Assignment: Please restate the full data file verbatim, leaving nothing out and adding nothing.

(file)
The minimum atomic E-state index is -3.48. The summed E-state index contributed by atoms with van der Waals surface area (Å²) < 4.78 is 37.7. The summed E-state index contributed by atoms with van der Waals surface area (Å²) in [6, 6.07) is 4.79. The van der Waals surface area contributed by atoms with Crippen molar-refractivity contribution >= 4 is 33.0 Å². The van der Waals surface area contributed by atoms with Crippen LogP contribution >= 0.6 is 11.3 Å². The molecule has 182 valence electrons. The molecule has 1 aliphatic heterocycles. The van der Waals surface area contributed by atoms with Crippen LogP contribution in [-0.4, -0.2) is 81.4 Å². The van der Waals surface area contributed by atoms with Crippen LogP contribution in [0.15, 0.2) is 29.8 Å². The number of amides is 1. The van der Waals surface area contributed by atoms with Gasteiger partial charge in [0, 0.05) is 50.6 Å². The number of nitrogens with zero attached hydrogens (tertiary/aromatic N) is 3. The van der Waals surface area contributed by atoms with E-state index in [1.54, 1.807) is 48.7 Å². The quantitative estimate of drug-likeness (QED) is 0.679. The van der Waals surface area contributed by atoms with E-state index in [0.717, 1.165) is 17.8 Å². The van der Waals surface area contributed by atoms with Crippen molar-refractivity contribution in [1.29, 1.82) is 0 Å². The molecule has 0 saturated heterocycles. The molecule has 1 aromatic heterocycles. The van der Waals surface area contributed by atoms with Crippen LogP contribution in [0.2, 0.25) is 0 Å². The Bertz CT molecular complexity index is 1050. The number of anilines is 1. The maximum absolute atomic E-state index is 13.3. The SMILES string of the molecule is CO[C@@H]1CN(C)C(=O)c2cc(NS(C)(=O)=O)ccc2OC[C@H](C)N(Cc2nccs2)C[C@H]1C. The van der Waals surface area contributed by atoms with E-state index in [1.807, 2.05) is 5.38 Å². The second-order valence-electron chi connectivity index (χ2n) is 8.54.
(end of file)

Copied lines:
The minimum atomic E-state index is -3.48. The summed E-state index contributed by atoms with van der Waals surface area (Å²) < 4.78 is 37.7. The summed E-state index contributed by atoms with van der Waals surface area (Å²) in [6, 6.07) is 4.79. The van der Waals surface area contributed by atoms with Crippen molar-refractivity contribution >= 4 is 33.0 Å². The van der Waals surface area contributed by atoms with Crippen LogP contribution >= 0.6 is 11.3 Å². The molecule has 182 valence electrons. The molecule has 1 aliphatic heterocycles. The van der Waals surface area contributed by atoms with Crippen LogP contribution in [-0.4, -0.2) is 81.4 Å². The van der Waals surface area contributed by atoms with Crippen LogP contribution in [0.15, 0.2) is 29.8 Å². The number of amides is 1. The van der Waals surface area contributed by atoms with Gasteiger partial charge in [0, 0.05) is 50.6 Å². The number of nitrogens with zero attached hydrogens (tertiary/aromatic N) is 3. The van der Waals surface area contributed by atoms with E-state index in [1.54, 1.807) is 48.7 Å². The quantitative estimate of drug-likeness (QED) is 0.679. The van der Waals surface area contributed by atoms with E-state index in [0.717, 1.165) is 17.8 Å². The van der Waals surface area contributed by atoms with Crippen molar-refractivity contribution in [1.29, 1.82) is 0 Å². The molecule has 0 saturated heterocycles. The molecule has 1 aromatic heterocycles. The van der Waals surface area contributed by atoms with Crippen LogP contribution in [0.2, 0.25) is 0 Å². The Bertz CT molecular complexity index is 1050. The number of anilines is 1. The maximum absolute atomic E-state index is 13.3. The SMILES string of the molecule is CO[C@@H]1CN(C)C(=O)c2cc(NS(C)(=O)=O)ccc2OC[C@H](C)N(Cc2nccs2)C[C@H]1C. The van der Waals surface area contributed by atoms with E-state index in [1.807, 2.05) is 5.38 Å². The second-order valence-electron chi connectivity index (χ2n) is 8.54.